Salisbury explodes again
Today protesters blocked the Edward Oliver LeBlanc Highway near Salisbury and police battled a hostile crowd as they moved to clear the blocked roadway.
In the process gunshots and teargas were fired but there were no reports of injuries.
From the Roman Catholic church up to the junction leading up to the centre of the village, protesters blocked the road at five locations about 50 yards apart with tires, old washing machines, dried trees, garbage and debris.
Using a Bobcat, the police began clearing the debris at about 9.30 am to the south of the Catholic Church building.
Then about a dozen policemen dressed in army fatigue and carrying automatic rifles moved slowly towards the village.
On top of the hill overlooking the highway men wearing cloth masks over their faces stood ready to throw stones and other missiles towards the highway.
Half-way up the hill the police phalanx stopped and a policeman began shouting to the masked men who sat more than 150 feet away up the hill, among the bushes.
"Who representing all you? I want to talk to somebody," the policeman shouted but the men's responses were incoherent.
"We need somebody to talk to. What all you protesting about?"
"Our drinking water. We protesting for two years we doh have drinking water," a man who stood nearby answered. "And the law they going to pass."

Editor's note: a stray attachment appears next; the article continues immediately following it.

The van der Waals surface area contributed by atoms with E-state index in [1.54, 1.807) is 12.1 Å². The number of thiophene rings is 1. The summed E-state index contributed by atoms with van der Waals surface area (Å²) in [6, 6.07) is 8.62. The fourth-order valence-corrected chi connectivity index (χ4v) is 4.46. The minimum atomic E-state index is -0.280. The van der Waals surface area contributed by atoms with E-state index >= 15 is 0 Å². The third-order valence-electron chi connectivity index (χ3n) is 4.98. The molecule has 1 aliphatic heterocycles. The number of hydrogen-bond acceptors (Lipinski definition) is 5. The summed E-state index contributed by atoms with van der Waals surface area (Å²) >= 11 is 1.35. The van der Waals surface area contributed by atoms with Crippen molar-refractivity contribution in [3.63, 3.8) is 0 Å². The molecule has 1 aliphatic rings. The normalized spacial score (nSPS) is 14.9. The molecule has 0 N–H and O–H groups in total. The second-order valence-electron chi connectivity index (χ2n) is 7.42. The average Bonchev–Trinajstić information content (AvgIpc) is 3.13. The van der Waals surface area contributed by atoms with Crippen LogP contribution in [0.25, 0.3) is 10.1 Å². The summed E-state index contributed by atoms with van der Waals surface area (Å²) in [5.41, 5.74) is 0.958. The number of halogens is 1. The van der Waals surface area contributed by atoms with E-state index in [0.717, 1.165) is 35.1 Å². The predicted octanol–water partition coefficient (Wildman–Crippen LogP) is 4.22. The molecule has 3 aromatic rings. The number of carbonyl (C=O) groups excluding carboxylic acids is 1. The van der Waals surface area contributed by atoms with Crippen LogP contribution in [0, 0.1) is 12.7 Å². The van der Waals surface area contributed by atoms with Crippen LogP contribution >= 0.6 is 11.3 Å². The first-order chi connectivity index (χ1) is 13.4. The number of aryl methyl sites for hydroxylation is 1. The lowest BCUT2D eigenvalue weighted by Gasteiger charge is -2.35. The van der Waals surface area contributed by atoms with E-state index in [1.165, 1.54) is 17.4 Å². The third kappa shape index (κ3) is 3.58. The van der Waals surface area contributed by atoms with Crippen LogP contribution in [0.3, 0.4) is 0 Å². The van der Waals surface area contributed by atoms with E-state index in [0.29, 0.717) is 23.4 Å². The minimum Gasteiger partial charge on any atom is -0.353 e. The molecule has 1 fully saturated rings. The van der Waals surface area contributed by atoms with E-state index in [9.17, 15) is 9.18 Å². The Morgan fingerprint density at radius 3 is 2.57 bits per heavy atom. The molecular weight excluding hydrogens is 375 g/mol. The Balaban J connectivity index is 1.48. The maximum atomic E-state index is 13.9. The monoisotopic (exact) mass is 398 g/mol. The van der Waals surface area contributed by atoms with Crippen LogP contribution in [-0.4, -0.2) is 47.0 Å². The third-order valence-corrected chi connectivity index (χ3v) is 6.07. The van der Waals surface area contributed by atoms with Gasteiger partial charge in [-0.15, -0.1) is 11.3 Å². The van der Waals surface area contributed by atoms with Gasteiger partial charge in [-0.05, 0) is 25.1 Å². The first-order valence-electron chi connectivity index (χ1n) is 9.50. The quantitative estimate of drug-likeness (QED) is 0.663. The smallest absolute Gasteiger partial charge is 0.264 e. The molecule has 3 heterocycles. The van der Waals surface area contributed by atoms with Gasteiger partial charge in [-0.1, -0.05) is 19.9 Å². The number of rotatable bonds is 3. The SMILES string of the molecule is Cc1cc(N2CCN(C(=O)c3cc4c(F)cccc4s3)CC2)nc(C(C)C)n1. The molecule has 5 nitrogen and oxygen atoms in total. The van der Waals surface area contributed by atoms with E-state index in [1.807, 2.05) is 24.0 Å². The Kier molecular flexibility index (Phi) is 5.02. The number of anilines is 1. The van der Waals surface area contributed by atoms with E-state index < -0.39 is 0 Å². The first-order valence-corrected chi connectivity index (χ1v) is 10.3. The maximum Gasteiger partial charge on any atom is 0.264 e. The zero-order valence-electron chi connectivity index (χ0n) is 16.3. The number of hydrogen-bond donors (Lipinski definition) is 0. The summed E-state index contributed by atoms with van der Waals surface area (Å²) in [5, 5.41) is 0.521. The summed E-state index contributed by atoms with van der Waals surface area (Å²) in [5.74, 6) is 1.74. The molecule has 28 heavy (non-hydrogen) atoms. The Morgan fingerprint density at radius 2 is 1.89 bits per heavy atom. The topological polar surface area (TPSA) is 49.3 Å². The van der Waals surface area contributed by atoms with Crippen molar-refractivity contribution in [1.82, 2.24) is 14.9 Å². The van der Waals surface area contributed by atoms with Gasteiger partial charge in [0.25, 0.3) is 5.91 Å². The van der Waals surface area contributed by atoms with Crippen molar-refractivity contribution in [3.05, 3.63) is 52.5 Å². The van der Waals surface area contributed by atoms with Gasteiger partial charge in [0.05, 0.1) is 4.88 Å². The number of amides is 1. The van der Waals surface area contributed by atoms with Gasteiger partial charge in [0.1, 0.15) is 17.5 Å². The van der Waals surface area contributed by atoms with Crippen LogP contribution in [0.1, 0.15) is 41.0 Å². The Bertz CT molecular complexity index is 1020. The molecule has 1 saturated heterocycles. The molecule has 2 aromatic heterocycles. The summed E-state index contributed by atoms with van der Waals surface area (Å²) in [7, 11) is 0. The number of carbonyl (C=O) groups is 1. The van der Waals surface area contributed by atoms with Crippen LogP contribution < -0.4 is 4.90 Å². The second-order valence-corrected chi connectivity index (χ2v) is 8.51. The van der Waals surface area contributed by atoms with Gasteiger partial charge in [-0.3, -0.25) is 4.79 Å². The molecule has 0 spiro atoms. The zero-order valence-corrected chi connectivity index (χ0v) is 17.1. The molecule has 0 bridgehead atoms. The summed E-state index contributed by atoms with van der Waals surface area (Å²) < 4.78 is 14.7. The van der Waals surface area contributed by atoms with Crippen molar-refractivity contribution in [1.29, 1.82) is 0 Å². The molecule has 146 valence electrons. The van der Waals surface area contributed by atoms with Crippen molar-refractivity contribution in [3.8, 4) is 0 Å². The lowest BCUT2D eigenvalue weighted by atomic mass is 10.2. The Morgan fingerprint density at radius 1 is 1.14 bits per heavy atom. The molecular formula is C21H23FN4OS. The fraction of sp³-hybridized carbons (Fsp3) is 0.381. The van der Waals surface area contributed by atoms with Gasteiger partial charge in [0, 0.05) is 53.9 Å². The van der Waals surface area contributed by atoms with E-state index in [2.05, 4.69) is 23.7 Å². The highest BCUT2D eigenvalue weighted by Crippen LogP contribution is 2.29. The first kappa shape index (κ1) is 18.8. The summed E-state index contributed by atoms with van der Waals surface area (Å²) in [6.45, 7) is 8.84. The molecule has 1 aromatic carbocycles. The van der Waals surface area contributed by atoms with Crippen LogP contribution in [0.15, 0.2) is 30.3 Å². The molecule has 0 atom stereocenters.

After that exchange, an unarmed policeman accompanied by a villager walked towards the village but returned an hour later apparently without arriving at an agreement with the protesters.
Then the Bobcat, protected by armed police officers dressed a full riot gear, began clearing the other blockages.
As the vehicles, trapped on both ends of the blockage began moving north and south, the villagers again began taunting the police and members of the press.
Later the protesters blocked the road again and threw stones at the police; the police fired their guns and threw teargas.
Salisbury, a stronghold of the opposition United United Workers Party (UWP) has been a hub of protest action in recent years. In June 2015 farmers and villagers blocked the highway to protest the poor conditions of their farm roads. After the police arrested and charged a some people a few weeks afterwards, villagers rioted again. The police responded with guns and teargas.
On State –owned DBS radio this afternoon, Rayburn Blackmore said he condemned the action of the villagers of Salisbury and Daniel Carbon, the Police Commissioner gave a grave warning to people who break the law.